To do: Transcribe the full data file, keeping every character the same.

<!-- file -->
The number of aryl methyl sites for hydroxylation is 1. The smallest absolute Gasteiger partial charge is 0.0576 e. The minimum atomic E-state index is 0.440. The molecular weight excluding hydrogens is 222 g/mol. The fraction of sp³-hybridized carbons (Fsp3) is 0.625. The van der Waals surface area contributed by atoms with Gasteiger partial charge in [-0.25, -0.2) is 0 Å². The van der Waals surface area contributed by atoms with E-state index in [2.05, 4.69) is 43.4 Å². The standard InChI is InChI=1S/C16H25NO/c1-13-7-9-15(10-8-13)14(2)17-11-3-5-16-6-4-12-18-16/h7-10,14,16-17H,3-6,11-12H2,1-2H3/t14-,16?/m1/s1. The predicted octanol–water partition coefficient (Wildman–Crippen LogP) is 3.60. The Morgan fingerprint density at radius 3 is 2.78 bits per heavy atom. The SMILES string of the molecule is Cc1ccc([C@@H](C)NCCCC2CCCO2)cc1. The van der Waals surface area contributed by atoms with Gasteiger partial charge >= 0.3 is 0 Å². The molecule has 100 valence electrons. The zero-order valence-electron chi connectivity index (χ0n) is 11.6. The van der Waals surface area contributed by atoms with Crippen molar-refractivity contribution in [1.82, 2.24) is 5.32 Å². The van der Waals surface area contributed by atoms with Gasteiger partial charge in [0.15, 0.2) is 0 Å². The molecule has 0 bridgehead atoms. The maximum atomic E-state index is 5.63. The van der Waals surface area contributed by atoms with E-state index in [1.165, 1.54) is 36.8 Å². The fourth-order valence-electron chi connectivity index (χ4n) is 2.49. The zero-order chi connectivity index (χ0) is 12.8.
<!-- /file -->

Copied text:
The number of aryl methyl sites for hydroxylation is 1. The smallest absolute Gasteiger partial charge is 0.0576 e. The minimum atomic E-state index is 0.440. The molecular weight excluding hydrogens is 222 g/mol. The fraction of sp³-hybridized carbons (Fsp3) is 0.625. The van der Waals surface area contributed by atoms with Gasteiger partial charge in [-0.25, -0.2) is 0 Å². The van der Waals surface area contributed by atoms with E-state index in [2.05, 4.69) is 43.4 Å². The standard InChI is InChI=1S/C16H25NO/c1-13-7-9-15(10-8-13)14(2)17-11-3-5-16-6-4-12-18-16/h7-10,14,16-17H,3-6,11-12H2,1-2H3/t14-,16?/m1/s1. The predicted octanol–water partition coefficient (Wildman–Crippen LogP) is 3.60. The Morgan fingerprint density at radius 3 is 2.78 bits per heavy atom. The SMILES string of the molecule is Cc1ccc([C@@H](C)NCCCC2CCCO2)cc1. The van der Waals surface area contributed by atoms with Gasteiger partial charge >= 0.3 is 0 Å². The molecule has 100 valence electrons. The zero-order valence-electron chi connectivity index (χ0n) is 11.6. The van der Waals surface area contributed by atoms with Crippen molar-refractivity contribution in [1.82, 2.24) is 5.32 Å². The van der Waals surface area contributed by atoms with Gasteiger partial charge in [0.15, 0.2) is 0 Å². The molecule has 0 bridgehead atoms. The maximum atomic E-state index is 5.63. The van der Waals surface area contributed by atoms with E-state index in [1.165, 1.54) is 36.8 Å². The fourth-order valence-electron chi connectivity index (χ4n) is 2.49. The zero-order chi connectivity index (χ0) is 12.8.